“We didn’t even have a room to monitor it in. We’d just burn the CD off and go listen to it in the car. Usually I have a really good setup, and that’s kind of what I’m working on down here, is getting my setup back together. I mean, we didn’t even have a set of speakers to listen to the thing on. And I don’t say any of that because I think it’s an interesting story. I think the record sounds awesome, I think the songs are awesome, the performances and the energy, I just think it’s all right there.”

Hacquard said he’s glad that friends and fans like the album.

“You know, a certain number of people would have bought it whether they liked it or not,” he said. “But it’s cool that people actually like it. Some of these songs, I take a risk putting what I think out there. People know me as one person, and I share some of my struggles and some of the weirder aspects of my personality on the record. I’m a little surprised that people are rolling with it so much, but I’m glad that they are.”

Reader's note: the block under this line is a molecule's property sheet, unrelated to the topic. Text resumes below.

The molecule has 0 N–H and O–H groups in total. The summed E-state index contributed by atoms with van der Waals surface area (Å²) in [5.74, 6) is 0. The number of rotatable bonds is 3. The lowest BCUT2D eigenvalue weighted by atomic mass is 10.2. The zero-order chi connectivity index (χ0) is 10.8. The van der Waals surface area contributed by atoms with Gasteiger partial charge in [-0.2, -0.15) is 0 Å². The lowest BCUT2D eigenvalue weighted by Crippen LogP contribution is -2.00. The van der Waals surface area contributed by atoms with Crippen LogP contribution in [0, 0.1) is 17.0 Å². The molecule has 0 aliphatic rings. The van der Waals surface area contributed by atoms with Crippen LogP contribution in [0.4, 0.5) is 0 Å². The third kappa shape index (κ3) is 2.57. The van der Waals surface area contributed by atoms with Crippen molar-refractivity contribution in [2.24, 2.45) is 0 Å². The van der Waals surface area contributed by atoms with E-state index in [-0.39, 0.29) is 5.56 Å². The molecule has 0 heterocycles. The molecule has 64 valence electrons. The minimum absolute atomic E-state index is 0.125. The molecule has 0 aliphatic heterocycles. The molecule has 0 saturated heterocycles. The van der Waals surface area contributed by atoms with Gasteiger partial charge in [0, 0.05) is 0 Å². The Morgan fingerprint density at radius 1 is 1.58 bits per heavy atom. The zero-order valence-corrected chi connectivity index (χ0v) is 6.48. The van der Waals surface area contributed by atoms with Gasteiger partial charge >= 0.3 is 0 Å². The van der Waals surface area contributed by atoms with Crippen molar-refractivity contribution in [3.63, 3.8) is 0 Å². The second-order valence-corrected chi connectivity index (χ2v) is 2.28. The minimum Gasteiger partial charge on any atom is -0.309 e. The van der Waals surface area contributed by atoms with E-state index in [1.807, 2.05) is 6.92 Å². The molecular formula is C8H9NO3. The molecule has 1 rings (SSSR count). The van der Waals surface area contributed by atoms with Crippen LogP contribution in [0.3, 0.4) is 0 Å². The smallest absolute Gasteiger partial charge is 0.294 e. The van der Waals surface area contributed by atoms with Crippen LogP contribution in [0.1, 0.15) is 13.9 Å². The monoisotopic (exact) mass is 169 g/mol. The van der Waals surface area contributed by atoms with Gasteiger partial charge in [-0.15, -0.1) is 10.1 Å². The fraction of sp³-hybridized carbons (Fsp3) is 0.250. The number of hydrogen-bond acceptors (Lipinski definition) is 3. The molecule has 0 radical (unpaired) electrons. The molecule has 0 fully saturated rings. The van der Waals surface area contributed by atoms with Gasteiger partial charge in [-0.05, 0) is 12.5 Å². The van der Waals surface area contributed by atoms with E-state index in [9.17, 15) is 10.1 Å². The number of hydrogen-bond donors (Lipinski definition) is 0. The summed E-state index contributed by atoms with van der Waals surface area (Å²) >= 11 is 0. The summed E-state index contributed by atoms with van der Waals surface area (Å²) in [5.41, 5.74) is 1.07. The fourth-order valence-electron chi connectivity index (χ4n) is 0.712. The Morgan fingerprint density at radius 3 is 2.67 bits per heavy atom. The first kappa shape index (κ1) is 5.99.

Townsend said that Hacquard, everyone involved in the making of the record, and area bands as a whole have something to be proud of, and it is something they are glad to be a part of, being from West Virginia.

“I’ll chime in on that stream of thought. I’m not sure if it’s a good way to say it, but I think that’s the overall view too in the state, that like, there’s a big reception when we’re doing something that’s more traditional. Then you kind of have to like guide people along for the other side of things.

“That’s a big part of why I came back here, specifically to this area, because a lot of people that are into old time music in Elkins, are also into some other creative aspect of music, or art, or life, all those things. What led me to this wasn’t having a closed mind and being interested in one style of music, it was being open to just about anything. I think what we’re really hoping to do is push the bar, like ‘Yeah, sure, you can play old time music, and that’s great, but what do YOU have to say?’ Let’s all encourage each other.